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posted on 13 June 2015

Even $15 Minimum Wage Will Not Help Renters Much

by Zillow

Many cities nationwide are considering following in Seattle's footsteps and raising their minimum wage to $15 per hour. Supporters of the increase say it's necessary to help entry-level workers afford rapidly rising housing costs, particularly rents. And that's true - in some areas. Unfortunately, in most large markets, it may be too little, too late.

In January 2012, two renters making at least $15 per hour would have been able to pool their resources and afford the median apartment in 24 of the nation's largest 35 metros without spending more than 30 percent of their income on rent, according to a Zillow analysis [i]. But as rents have steadily risen throughout the depths of the housing recession and subsequent recovery, as of April, that $15 wage will only afford the median rent for two renters in less than half (16) of the largest U.S. metros (figure 1).

The most affordable metros in April for dual-earner households included Detroit ($11.21 hourly wage needed for two earners to afford median rent), Pittsburgh ($11.24), St. Louis ($11.37), Cleveland ($11.61) and Indianapolis ($11.99). The most expensive were San Jose ($32.87), San Francisco ($31.62), Los Angeles ($24.98), New York ($23.72) and San Diego ($23.30).

For more solitary renters, the picture is even more dire. A wage of $15 per hour would not affordably cover the median rent for a single renter in any of the nation's 35 largest metros. Single renters in Detroit, the least expensive metro analyzed, would still need to earn $22.42 per hour to afford the median rent in that market. And even if the proposed $15 minimum wage were to quadruple overnight, it still would not be enough for a single renter in San Jose - a tenant would need to make more than $65 per hour to afford the Silicon Valley area's median April rent of $3,287.

But while the picture is pretty bleak for those making the least in this country - particularly so because actual minimum wages in most areas are far less than $15 per hour - low-income renters do have some options. Finding more roommates with whom to share the rent burden is always an option, as is choosing to rent an apartment that costs less than their area's median. Or, renters could decide to bite the bullet and pay more than 30 percent of their income on rent, tightening their belt on other expenditures in order to make ends meet. Or they could work more hours than what we assume - 40 hours per week, 50 weeks per year.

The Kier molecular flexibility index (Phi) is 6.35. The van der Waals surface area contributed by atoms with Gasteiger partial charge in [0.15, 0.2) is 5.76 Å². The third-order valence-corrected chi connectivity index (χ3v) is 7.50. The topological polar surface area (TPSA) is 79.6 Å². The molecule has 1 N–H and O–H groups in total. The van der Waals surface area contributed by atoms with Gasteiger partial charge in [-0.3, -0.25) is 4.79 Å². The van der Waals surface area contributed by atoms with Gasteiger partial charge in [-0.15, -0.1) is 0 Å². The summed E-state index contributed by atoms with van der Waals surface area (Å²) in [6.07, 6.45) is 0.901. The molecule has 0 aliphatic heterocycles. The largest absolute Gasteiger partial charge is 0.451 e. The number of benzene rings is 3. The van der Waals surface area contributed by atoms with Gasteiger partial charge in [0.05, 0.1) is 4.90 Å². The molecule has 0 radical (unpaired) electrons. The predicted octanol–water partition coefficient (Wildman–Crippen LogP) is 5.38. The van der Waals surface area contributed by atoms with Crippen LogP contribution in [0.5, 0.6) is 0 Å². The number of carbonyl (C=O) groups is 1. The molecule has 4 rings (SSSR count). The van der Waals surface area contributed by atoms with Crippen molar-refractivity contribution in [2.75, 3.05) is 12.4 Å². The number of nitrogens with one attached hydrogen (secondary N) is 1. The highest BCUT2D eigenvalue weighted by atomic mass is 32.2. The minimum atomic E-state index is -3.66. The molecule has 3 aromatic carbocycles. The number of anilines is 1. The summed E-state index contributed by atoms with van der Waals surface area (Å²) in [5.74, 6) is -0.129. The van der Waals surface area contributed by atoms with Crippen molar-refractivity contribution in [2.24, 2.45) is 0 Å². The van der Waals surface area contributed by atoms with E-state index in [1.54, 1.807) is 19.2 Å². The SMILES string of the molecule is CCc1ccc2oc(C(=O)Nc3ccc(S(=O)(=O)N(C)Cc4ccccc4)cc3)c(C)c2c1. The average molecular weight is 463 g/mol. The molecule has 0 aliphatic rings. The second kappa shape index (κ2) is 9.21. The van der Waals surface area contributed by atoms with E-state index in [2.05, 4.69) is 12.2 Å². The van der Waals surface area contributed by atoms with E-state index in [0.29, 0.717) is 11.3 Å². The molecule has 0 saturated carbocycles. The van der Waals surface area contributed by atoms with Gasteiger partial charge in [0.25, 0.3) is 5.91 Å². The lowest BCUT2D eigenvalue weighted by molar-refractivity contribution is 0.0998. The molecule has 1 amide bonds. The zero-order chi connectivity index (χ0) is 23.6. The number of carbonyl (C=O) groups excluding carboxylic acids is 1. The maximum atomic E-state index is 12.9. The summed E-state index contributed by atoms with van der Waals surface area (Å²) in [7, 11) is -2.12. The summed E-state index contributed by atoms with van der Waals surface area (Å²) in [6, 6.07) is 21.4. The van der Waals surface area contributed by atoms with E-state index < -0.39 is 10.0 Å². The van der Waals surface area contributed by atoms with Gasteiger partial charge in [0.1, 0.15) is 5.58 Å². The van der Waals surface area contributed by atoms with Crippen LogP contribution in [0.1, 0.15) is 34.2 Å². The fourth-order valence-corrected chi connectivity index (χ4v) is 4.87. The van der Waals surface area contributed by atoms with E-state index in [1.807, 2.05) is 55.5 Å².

Nationwide, a single renter would need to make $27.28 per hour to afford the U.S. median rent of $1,364 per month without exceeding the 30 percent per month threshold. Two renters would each need to make at least $13.64 per hour. As of the end of 2014, the typical renters nationwide should expect to payexactly 30 percent of their income on rent, right at the advisable threshold and well above the 25 percent share renters would have expected to pay in the pre-bubble period from 1985 to 1999.


[i] Using Zillow Rent Index data for median rents, we calculated the income necessary to afford that rent for both single earners and dual earners without exceeding 30 percent of income spent on rent, the commonly accepted "affordable" threshold.

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